Creator Journal: Zoe Thorogood - ‘...with each pitch I’ve gotten closer to where I want to be.’

This piece is the fourth of a semi-monthly series giving nascent creators a chance to share and document part of their artistic journeys. We’ll be following four individuals—writers, artists, writers/artists—and spotlighting each on a rotating basis throughout 2019. Future installments will take more of a traditional journal format, giving creators a space to share thoughts and comics. For the intro, however, we’ll get to know each participant better through a question and answer.

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Creator Journal: Ben Kahn - 'To me, comics are the medium of the impossible.'

This piece is the third of a monthly series giving nascent creators a chance to share and document part of their artistic journeys. We’ll be following four individuals—writers, artists, writers/artists—and spotlighting each on a rotating basis throughout 2019. Future installments will take more of a traditional journal format, giving creators a space to share thoughts and comics. For the intro…

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Creator Journal: Jeffrey Brown

This piece is the second of a monthly series giving nascent creators a chance to share and document part of their artistic journeys. We’ll be following four individuals—writers, artists, writers/artists—and spotlighting each on a rotating basis throughout 2019. Future installments will take more of a traditional journal format, giving creators a space to share thoughts and comics. For the intro, however, we’ll get to know each participant better through a question and answer.

With all that in mind, we’ll cede the space now to our second creator, Jeffrey Brown, a writer/artist from Live Oak, Fla., which is located in the northern part of the state between Tallahassee and Jacksonville. Jeffrey is as passionate and hard-working of comic writer/artist as there is. Check back the last Friday of next month for a look at our next participant!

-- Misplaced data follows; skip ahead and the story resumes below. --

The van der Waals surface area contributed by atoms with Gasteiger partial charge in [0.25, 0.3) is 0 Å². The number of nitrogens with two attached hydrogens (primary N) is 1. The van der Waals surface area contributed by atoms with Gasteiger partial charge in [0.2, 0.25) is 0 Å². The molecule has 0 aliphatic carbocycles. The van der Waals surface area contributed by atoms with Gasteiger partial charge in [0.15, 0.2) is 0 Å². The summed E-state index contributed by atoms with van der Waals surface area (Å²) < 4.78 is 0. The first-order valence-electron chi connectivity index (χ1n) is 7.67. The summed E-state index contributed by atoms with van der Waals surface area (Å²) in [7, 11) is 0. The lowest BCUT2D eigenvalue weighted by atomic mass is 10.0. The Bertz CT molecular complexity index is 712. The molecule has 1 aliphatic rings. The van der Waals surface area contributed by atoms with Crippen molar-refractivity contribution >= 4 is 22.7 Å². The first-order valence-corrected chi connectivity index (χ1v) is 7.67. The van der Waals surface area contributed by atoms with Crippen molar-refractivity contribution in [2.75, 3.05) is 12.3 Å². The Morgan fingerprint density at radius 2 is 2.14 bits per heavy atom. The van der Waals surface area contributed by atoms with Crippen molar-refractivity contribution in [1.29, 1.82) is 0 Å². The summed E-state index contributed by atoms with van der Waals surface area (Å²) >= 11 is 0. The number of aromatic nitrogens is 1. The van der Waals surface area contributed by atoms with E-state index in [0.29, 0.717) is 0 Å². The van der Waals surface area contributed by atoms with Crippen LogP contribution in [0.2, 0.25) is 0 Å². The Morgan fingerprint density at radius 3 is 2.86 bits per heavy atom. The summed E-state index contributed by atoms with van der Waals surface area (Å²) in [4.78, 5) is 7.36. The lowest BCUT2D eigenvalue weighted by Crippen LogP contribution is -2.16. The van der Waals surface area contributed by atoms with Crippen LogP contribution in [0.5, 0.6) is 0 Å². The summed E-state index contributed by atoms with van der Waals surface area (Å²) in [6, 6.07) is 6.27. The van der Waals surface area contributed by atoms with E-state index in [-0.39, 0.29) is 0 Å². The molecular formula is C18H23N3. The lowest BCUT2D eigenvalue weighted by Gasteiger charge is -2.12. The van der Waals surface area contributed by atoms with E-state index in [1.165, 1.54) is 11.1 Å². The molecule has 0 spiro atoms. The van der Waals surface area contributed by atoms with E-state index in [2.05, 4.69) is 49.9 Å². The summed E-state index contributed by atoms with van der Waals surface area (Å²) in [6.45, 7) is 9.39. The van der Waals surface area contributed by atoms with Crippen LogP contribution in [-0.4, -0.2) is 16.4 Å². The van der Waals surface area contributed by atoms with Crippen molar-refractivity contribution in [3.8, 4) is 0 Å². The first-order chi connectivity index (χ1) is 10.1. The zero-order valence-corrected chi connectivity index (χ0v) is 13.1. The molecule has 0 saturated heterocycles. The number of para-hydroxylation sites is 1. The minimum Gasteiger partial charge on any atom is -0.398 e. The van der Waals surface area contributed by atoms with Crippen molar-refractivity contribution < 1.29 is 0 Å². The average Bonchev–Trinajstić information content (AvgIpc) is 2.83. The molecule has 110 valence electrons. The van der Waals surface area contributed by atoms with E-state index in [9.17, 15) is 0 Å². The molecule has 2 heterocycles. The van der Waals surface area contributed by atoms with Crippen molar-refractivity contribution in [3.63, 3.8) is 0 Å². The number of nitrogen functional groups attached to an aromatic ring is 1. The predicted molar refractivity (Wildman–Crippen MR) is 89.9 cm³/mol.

Writer/artist Jeffrey Brown

Q: Tell us as much as you'd like to share about yourself...where are you from? How old are you? What is your life as an artist like?

A: Hello, my name is Jeffrey Brown (not to be confused with that other Jeffrey Brown), and I live in a Live Oak, Fla. My life as an artist thus far has been getting up in the afternoon or evening, sketching stories for my comics in my notebook, writing a rough outline of a plot, and when it’s good to go...pencil, ink, and color a page a day :). I take breaks in between projects to read my favorite books, chill out on Twitter, watch movies, and listen to my favorite podcasts.

Q: What are your aspirations for making comics and what is your biggest motivation to get there?

A: My aspirations for making comics are simply to be a storyteller. I want to make the kind of comics I like  to read. The thing that really gets me excited about making comics is that I have the freedom to let my imagination run wild. My goal as a cartoonist is to write and draw comics that will be timeless years from now. That’s really what motivates me. I want to leave a legacy behind with my work.

Q: Where do you see yourself right now in terms of your career trajectory?

A: My career is still a work in progress. Hopefully, I see myself making a decent living as a cartoonist some day, maybe getting the opportunity to work on interesting projects with talented writers in comics. I also want to one day work in animation, but my goal right now in life is to be recognized and valued for my talents as a young cartoonist. I want to keep putting weird and interesting stories into the world through my comics.